My research work is conducted with the UW High Energy Physics group, on the CMS experiment at the CERN laboratory in Geneva, Switzerland and the LZ experiment in South Dakota. My scientific interest is in the study of elementary particles, to probe unresolved questions about the current standard theory of matter and energy, and enable an even deeper level of knowledge about fundamental interactions in nature.
The physics adventure of CMS continues after the discovery of the long sought Higgs boson, in which my group played an important role. The study of highest energy collisions of protons created using LHC will thoroughly map out the Standard Model of particle physics, including detailed study of the properties of the Higgs boson. With the large LHC data accumulated in 2015-18 operation at unprecedented 13 TeV center of mass energy, our focus is on search for new physics processes, including search for an elementary particle candidate that can explain the dark matter, which makes up the bulk of our Universe. We are also engaged in building upgraded equipment for CMS trigger, data acquisition and computing systems in preparation for a 10-fold increase in data that we anticipate to collect by 2030.
In the previous decade, I worked on the BaBar experiment at the SLAC laboratory in Stanford, California, where we studied short lived particles called B-mesons that were produced profusely in electron-positron collisions at the SLAC B-Factory. Our measurements there resulted in detailed understanding of asymmetries between matter and antimatter behavior and placed strict limits on the level of new physics contributions to flavor physics.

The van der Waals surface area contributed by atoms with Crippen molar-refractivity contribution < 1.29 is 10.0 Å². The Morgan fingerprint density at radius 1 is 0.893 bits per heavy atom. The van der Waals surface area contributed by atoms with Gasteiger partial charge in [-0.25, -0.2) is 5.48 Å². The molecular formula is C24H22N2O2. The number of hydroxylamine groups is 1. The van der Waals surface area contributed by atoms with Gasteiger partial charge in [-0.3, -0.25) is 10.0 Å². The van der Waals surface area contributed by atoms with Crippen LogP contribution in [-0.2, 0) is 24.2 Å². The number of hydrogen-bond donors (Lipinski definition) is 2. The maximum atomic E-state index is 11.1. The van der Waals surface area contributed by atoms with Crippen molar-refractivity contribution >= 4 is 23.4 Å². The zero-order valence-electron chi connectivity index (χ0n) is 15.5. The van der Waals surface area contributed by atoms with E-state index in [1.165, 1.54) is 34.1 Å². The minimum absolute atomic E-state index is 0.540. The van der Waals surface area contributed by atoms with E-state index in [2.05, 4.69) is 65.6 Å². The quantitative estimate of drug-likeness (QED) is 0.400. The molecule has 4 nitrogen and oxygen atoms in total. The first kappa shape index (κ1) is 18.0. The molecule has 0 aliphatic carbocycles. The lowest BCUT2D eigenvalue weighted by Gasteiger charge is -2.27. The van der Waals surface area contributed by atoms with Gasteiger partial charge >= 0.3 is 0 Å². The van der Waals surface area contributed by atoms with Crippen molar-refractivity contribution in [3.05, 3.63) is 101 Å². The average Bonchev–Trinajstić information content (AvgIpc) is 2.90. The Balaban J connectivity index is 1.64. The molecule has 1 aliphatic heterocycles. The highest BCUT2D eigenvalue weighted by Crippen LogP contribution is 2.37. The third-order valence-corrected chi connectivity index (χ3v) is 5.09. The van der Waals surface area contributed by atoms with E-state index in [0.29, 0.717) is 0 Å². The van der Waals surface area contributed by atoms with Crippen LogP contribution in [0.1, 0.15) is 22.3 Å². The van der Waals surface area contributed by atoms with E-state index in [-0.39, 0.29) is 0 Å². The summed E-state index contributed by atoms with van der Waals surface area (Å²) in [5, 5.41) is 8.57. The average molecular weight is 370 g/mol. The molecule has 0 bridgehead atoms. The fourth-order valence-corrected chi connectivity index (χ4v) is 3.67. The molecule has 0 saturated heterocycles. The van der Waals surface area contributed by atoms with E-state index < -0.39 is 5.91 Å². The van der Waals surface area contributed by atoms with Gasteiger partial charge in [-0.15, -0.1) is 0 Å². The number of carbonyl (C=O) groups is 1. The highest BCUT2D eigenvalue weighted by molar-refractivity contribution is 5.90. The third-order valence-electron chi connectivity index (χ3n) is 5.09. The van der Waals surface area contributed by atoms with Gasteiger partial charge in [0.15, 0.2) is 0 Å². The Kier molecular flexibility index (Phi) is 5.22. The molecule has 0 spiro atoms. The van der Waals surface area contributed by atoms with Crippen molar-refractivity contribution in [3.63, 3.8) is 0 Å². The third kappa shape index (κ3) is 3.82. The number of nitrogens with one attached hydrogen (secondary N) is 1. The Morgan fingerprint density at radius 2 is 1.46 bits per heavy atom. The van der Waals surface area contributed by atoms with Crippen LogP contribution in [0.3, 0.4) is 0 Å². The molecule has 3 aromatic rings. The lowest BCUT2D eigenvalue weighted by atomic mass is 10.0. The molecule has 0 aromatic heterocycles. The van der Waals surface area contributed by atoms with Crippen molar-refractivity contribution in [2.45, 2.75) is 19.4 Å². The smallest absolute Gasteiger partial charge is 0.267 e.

Further in the past, I participated in the ZEUS experiment at DESY laboratory in Hamburg, German and several SLAC fixed target experiments. We measured proton structure and other strong interaction physics. I also helped in construction and operation of the SLD experiment, which made precision measurements of the Standard Model parameters.
My day-to-day work involves teaching, supervision of students, postdocs and staff, physics data analysis, large scale computating systems design and operation, low and high level trigger algorithm development, detector simulations and trigger electronics design, and lately administration duties of the physics department. In addition to the work at the CMS experiment in Geneva, my group operates a large computing center, UW Tier-2, in Madison for the benefit of CMS physics community.
My family includes: Girija Mittagunta, Anjana Dasu and Govinda Dasu . My parents are: Vimala Dasu, and Damodara Dasu . Karnatik music and vegetarian cooking define our family’s and my primary interest. My father’s popular website of karnatic music translations, SangeetaSudha, and its corresponding mobile application developed by my son, Govinda Dasu, and his company, Learning Dollars, Inc, are available for download: iOS, and Android. He also has a good blog about our family recipes.
- Classes Taught
- Physics 735 (Particle Physics) : Spring 2006, 2007, Fall 2008
- Physics 701 (Graduate Seminar): Fall 2019, Fall 2020
- Physics 535 (Particle Physics) : Spring 2013, 2014, 2017
- Physics 433 (Computational Physics) : Fall 2001
- Physics 325 (Optics) : Spring 2001
- Physics 321 (Electronics) : Fall 2000
- Physics 301 (Undergraduate Seminar): Spring 2020
- Physics 241 (Modern Physics): Fall 1995
- Physics 208 (General Physics): Spring 2020
- Physics 201 (General Physics): Fall 2006
- Physics 107 (Ideas of Modern Physics) : Fall 2014, Spring 2015, Fall 2017, Fall 2018
- Physics 104 (General Physics) : Fall 2002, 2003, 2004, 2005, 2009, 2010, 2011, 2012, 2016
- Physics 103 (General Physics) : Spring 2002, 2003, 2004, 2005, 2009, 2010, 2011, 2012
- Sabbatical Semesters: Fall 2007, Spring 2008, Fall 2015, Spring 2016
- Chair Teaching Relief: Spring 2018, Spring 2019
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